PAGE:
“In short, the story is supposed to take place in a Houston neighborhood, albeit a fictional one, with many constant references to things, people, and places in Houston to help the world-building,” McKisson said. “The themes are mainly about the relationships people make between each other, how sometimes friends can turn into family, and sometimes you have to walk away from blood relatives if they don’t have your best interests at heart.”
McKisson said he will be submitting the film to multiple other streaming platforms as well. The film has also been submitted to 16 film festivals internationally.
Regarding what he wants audiences to take away from the film, McKisson said it was a rather hard thing to answer without spoiling anything.
“Thematically, the film is about a lot of different ideas, such as familial bonds and conventions, wealth and poverty, religious identity, love and pride,” McKisson said. “I don’t really view this as one of those movies that gives you an expectation to think a certain way about characters or view any one action as the right or wrong thing to do. Like I said earlier, this is just a film about a lot of different people from a lot of different backgrounds, with actions and decisions just as variable as their personalities.”
McKisson said he did not want to make a film about politics or any controversial topics.
“I just wanted to make it a film about human beings with compelling interesting lives,” McKisson said.
Since the film’s completion, it was screened by the cast and production crew at McKisson’s residence and is going to have an official theatrical debut at 14 Pews Theater and will debut on Amazon Prime on Nov. 29.
McKisson searched for multiple venues, from restaurants to local community colleges to see which prices “were agreeable” with his budget.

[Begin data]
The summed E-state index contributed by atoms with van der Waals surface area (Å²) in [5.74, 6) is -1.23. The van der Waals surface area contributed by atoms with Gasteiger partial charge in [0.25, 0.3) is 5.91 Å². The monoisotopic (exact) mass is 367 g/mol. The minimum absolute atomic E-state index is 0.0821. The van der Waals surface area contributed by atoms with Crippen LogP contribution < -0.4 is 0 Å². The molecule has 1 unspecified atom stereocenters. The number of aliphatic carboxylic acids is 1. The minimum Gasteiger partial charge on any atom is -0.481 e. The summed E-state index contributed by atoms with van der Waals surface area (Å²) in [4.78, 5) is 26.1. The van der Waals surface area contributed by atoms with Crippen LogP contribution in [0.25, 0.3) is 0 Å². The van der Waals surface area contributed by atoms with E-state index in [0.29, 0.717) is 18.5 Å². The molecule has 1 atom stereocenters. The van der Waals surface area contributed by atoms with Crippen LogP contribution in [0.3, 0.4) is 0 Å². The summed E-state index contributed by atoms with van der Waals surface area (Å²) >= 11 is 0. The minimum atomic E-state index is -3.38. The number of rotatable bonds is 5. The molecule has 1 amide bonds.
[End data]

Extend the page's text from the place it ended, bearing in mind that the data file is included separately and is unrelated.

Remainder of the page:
“After weeks of deliberation, I found the best choice was the 14 Pews Theater, an independent theater which was originally a church built in Houston Heights in 1924 before being closed and then bought and renovated as a movie theater by the venue owner, Cressandra Thibodeaux,” McKisson said. “Special thanks to Ms. Thibodeaux, she gave me a good deal and seemed to really appreciate what I was doing. I recommend it as a venue to anyone looking to do any public performance projects.”
He said how the process of the Amazon release is “basically a legitimization process.”
“Amazon is probably the biggest opportunity for independent filmmakers to submit their film to an independent streaming service, but they do curate their media,” McKisson said.
The filmmaker said he does not plan to make another feature for a couple of years, but nevertheless assures his creative drive has only increased and he is working on six other ideas.
“I’ll still make various short-term projects throughout, upload them on my YouTube channel and whatnot, but I don’t see myself finishing an entire third feature film until probably at least 2022,” McKisson said. “I know it’s hard for some people to get into this way of thinking, but I truly believe film is the greatest form of art ever created. And my opinion on it is that I just want the form and the movement to advance. I want it to change. And with or without me. Of course, I want film to be my life’s work, and like any other person, I enjoy getting recognition for things I create, but it’s not what my career is about.”
“Reseda” will premiere at the 14 Pews Theater Nov. 9 at 7 p.m. and will be available on Amazon Prime on Nov. 29.